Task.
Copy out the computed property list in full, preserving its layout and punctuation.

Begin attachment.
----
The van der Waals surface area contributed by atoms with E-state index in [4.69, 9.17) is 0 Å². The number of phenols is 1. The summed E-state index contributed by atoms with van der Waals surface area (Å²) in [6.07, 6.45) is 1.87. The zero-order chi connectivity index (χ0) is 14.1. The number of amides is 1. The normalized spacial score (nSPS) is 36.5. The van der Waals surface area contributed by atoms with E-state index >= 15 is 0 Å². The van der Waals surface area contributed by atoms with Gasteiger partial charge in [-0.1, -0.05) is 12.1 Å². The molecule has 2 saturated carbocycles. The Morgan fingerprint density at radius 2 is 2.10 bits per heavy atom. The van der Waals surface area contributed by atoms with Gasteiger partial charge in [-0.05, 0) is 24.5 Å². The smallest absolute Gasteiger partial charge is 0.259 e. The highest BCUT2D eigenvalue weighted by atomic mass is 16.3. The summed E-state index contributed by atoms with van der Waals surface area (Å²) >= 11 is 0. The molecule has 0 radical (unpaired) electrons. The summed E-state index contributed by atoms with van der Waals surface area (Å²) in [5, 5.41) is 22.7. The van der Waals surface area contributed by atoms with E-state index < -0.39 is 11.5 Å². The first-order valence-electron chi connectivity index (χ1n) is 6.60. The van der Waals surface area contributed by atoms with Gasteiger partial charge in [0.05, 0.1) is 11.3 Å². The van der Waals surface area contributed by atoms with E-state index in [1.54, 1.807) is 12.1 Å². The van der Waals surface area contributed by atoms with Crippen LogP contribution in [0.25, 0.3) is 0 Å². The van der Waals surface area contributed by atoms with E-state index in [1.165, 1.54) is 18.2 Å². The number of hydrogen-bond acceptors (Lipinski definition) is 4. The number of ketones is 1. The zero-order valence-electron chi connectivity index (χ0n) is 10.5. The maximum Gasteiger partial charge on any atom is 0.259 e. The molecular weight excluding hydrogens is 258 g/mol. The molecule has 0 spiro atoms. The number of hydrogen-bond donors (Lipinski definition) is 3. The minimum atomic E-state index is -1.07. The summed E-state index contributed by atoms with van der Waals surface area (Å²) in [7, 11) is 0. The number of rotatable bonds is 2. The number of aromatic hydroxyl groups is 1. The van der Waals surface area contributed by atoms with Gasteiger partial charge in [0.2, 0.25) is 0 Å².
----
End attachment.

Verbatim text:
The van der Waals surface area contributed by atoms with E-state index in [4.69, 9.17) is 0 Å². The number of phenols is 1. The summed E-state index contributed by atoms with van der Waals surface area (Å²) in [6.07, 6.45) is 1.87. The zero-order chi connectivity index (χ0) is 14.1. The number of amides is 1. The normalized spacial score (nSPS) is 36.5. The van der Waals surface area contributed by atoms with E-state index >= 15 is 0 Å². The van der Waals surface area contributed by atoms with Gasteiger partial charge in [-0.1, -0.05) is 12.1 Å². The molecule has 2 saturated carbocycles. The Morgan fingerprint density at radius 2 is 2.10 bits per heavy atom. The van der Waals surface area contributed by atoms with Gasteiger partial charge in [-0.05, 0) is 24.5 Å². The smallest absolute Gasteiger partial charge is 0.259 e. The highest BCUT2D eigenvalue weighted by atomic mass is 16.3. The summed E-state index contributed by atoms with van der Waals surface area (Å²) >= 11 is 0. The molecule has 0 radical (unpaired) electrons. The summed E-state index contributed by atoms with van der Waals surface area (Å²) in [5, 5.41) is 22.7. The van der Waals surface area contributed by atoms with E-state index < -0.39 is 11.5 Å². The first-order valence-electron chi connectivity index (χ1n) is 6.60. The van der Waals surface area contributed by atoms with Gasteiger partial charge in [0.05, 0.1) is 11.3 Å². The van der Waals surface area contributed by atoms with E-state index in [1.54, 1.807) is 12.1 Å². The van der Waals surface area contributed by atoms with Crippen LogP contribution in [0.25, 0.3) is 0 Å². The van der Waals surface area contributed by atoms with E-state index in [1.165, 1.54) is 18.2 Å². The number of hydrogen-bond acceptors (Lipinski definition) is 4. The number of ketones is 1. The zero-order valence-electron chi connectivity index (χ0n) is 10.5. The maximum Gasteiger partial charge on any atom is 0.259 e. The molecular weight excluding hydrogens is 258 g/mol. The molecule has 0 spiro atoms. The number of hydrogen-bond donors (Lipinski definition) is 3. The minimum atomic E-state index is -1.07. The summed E-state index contributed by atoms with van der Waals surface area (Å²) in [7, 11) is 0. The number of rotatable bonds is 2. The number of aromatic hydroxyl groups is 1. The van der Waals surface area contributed by atoms with Gasteiger partial charge in [0.2, 0.25) is 0 Å².